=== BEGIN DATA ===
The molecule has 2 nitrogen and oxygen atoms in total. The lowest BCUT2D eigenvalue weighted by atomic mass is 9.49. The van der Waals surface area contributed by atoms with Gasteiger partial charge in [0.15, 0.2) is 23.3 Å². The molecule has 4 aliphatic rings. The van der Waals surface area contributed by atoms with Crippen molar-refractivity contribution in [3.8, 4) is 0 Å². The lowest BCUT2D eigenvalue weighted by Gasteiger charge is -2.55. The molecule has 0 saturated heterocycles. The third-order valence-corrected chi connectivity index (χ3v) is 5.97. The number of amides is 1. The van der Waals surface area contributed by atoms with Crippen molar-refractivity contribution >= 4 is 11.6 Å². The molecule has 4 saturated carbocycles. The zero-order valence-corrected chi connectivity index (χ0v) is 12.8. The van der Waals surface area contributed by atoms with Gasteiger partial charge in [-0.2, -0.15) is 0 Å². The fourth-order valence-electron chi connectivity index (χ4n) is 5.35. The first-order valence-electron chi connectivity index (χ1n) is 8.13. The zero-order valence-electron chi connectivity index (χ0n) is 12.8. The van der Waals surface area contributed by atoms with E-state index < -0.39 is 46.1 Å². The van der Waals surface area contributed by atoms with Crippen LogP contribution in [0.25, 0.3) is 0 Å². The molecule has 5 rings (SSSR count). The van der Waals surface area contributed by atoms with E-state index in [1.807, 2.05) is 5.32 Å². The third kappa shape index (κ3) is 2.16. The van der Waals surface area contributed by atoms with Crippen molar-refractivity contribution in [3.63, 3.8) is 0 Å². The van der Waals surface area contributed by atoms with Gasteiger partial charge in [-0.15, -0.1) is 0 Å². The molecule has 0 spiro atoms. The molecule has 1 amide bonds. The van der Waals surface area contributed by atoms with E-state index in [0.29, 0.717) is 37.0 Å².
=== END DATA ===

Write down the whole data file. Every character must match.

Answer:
The molecule has 2 nitrogen and oxygen atoms in total. The lowest BCUT2D eigenvalue weighted by atomic mass is 9.49. The van der Waals surface area contributed by atoms with Gasteiger partial charge in [0.15, 0.2) is 23.3 Å². The molecule has 4 aliphatic rings. The van der Waals surface area contributed by atoms with Crippen molar-refractivity contribution in [3.8, 4) is 0 Å². The lowest BCUT2D eigenvalue weighted by Gasteiger charge is -2.55. The molecule has 0 saturated heterocycles. The third-order valence-corrected chi connectivity index (χ3v) is 5.97. The number of amides is 1. The van der Waals surface area contributed by atoms with Crippen molar-refractivity contribution >= 4 is 11.6 Å². The molecule has 4 saturated carbocycles. The zero-order valence-corrected chi connectivity index (χ0v) is 12.8. The van der Waals surface area contributed by atoms with Gasteiger partial charge in [-0.2, -0.15) is 0 Å². The fourth-order valence-electron chi connectivity index (χ4n) is 5.35. The first-order valence-electron chi connectivity index (χ1n) is 8.13. The zero-order valence-electron chi connectivity index (χ0n) is 12.8. The van der Waals surface area contributed by atoms with E-state index < -0.39 is 46.1 Å². The van der Waals surface area contributed by atoms with Crippen LogP contribution in [0.25, 0.3) is 0 Å². The molecule has 5 rings (SSSR count). The van der Waals surface area contributed by atoms with E-state index in [1.807, 2.05) is 5.32 Å². The third kappa shape index (κ3) is 2.16. The van der Waals surface area contributed by atoms with Crippen molar-refractivity contribution in [3.63, 3.8) is 0 Å². The van der Waals surface area contributed by atoms with Gasteiger partial charge in [-0.15, -0.1) is 0 Å². The molecule has 0 spiro atoms. The molecule has 1 amide bonds. The van der Waals surface area contributed by atoms with E-state index in [0.29, 0.717) is 37.0 Å².